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2015 FIFA Women's World Cup review

The 2015 FIFA Women's World Cup is over and though there was no European finalist, there were plenty of positives for UEFA's eight entrants. We review how they got on.

England show off their bronze medals at Canada 2015
England show off their bronze medals at Canada 2015 ©AFP

England (third)
"The players have given sweat, blood and tears, smiling throughout. The players deserve to go back home as heroes," said boss Mark Sampson. And they did. The tournament dark horses reached the semi-finals for the first time and were seconds from an additional 30 minutes against Japan when Laura Bassett agonisingly put through her own net. It was a cruel end to a campaign underpinned by defensive steel, though Sampson's charges ultimately finished as the highest-ranked European side with a 1-0 extra-time success against Germany in the match for third place – their first ever defeat of the continental champions in 21 attempts.

Germany (fourth)
Germany have ruled Europe since 1995 but aspirations of completing Silvia Neid's reign by re-establishing global domination ended against the United States in the last four. Célia Šašić won the Golden Boot as top scorer (pipping the United States' Carli Lloyd with fewer minutes played) in the run to the semis but, only a few days after her penalty prowess had helped edge out France, she missed from the spot with the score 0-0. "This team has given its all today, but unfortunately it wasn't enough," said Neid, whose side were unable to bounce back from that disappointment against England.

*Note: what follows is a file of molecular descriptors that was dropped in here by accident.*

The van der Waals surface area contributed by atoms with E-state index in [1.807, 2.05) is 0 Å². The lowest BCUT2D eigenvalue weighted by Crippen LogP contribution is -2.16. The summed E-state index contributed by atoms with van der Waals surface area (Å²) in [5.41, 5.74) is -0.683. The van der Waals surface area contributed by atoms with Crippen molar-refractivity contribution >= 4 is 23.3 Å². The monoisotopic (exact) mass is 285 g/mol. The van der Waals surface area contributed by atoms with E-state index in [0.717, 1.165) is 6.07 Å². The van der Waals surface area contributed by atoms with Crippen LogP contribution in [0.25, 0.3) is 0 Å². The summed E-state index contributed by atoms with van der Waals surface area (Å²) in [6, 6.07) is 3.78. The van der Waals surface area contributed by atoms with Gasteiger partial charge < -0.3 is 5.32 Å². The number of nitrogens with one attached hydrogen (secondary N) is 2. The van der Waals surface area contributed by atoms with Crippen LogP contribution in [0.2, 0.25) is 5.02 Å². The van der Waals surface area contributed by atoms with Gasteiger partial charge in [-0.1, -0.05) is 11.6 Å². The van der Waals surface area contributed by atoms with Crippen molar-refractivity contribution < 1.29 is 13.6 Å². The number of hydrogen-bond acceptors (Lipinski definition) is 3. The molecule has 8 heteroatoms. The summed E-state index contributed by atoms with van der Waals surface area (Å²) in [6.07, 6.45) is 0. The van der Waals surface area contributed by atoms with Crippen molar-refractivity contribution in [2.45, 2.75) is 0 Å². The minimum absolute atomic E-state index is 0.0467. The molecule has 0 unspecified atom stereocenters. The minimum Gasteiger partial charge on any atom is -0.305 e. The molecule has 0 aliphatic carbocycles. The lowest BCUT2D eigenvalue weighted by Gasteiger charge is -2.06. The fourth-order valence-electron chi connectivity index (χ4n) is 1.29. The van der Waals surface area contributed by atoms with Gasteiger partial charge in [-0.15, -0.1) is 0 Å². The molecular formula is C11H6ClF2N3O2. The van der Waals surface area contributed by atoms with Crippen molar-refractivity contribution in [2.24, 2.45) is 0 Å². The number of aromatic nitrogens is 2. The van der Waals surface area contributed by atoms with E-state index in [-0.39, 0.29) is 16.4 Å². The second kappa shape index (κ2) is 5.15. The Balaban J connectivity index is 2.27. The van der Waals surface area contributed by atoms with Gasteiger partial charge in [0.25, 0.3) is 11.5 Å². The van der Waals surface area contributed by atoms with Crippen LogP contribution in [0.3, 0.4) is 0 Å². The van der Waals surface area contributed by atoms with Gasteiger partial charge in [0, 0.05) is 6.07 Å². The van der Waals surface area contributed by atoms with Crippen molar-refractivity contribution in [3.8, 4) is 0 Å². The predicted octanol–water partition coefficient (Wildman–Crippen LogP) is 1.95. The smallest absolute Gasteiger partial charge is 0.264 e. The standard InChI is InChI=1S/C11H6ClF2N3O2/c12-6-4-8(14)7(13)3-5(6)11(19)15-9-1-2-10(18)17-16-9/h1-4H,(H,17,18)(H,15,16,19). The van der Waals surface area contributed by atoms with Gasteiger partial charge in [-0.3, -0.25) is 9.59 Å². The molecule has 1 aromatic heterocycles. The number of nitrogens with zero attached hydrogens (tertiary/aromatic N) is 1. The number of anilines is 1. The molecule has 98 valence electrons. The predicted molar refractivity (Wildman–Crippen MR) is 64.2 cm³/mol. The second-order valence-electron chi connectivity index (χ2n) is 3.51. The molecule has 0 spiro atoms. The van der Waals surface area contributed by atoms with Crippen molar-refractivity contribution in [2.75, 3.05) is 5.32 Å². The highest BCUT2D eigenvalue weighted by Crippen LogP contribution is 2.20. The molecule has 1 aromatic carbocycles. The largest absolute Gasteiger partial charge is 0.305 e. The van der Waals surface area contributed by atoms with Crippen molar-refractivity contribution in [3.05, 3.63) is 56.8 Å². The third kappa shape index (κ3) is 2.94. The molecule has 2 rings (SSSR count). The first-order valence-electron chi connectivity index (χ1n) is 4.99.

Jessica Houara consoles Claire Lavogez
Jessica Houara consoles Claire Lavogez©AFP/Getty Images

France (quarter-finals)
An up-and-down campaign for one of the pre-tournament favourites, who host the next finals in 2019. Wins against England and Mexico sandwiched a shock 2-0 defeat by Colombia, and, having swept aside South Korea, they had the better of Germany for much of their quarter-final but failed to take their chances. France were six minutes away from victory before Šašić equalised; Gaëtane Thiney missed a fine late chance and Claire Lavogez was denied in the shoot-out to seal their fate. "We only have ourselves to blame," reflected coach Philippe Bergeroo.

Maren Mjelde curls in against Germany
Maren Mjelde curls in against Germany©Getty Images

Norway (round of 16)
Hopes were high for the UEFA Women's EURO 2013 runners-up even before their 1-1 group stage draw with Germany. Comfortable victories against Thailand and Ivory Coast ensured progress to the last 16, and most backed them to get the better of England. The 1995 winners led through Solveig Gulbrandsen's goal by the hour mark but had no answer as resurgent England hit back. "This is a hard way to lose; it's very disappointing for all of us," lamented coach Even Pellerud.

Lieke Martens made history for the Dutch
Lieke Martens made history for the Dutch©Getty Images

Netherlands (round of 16)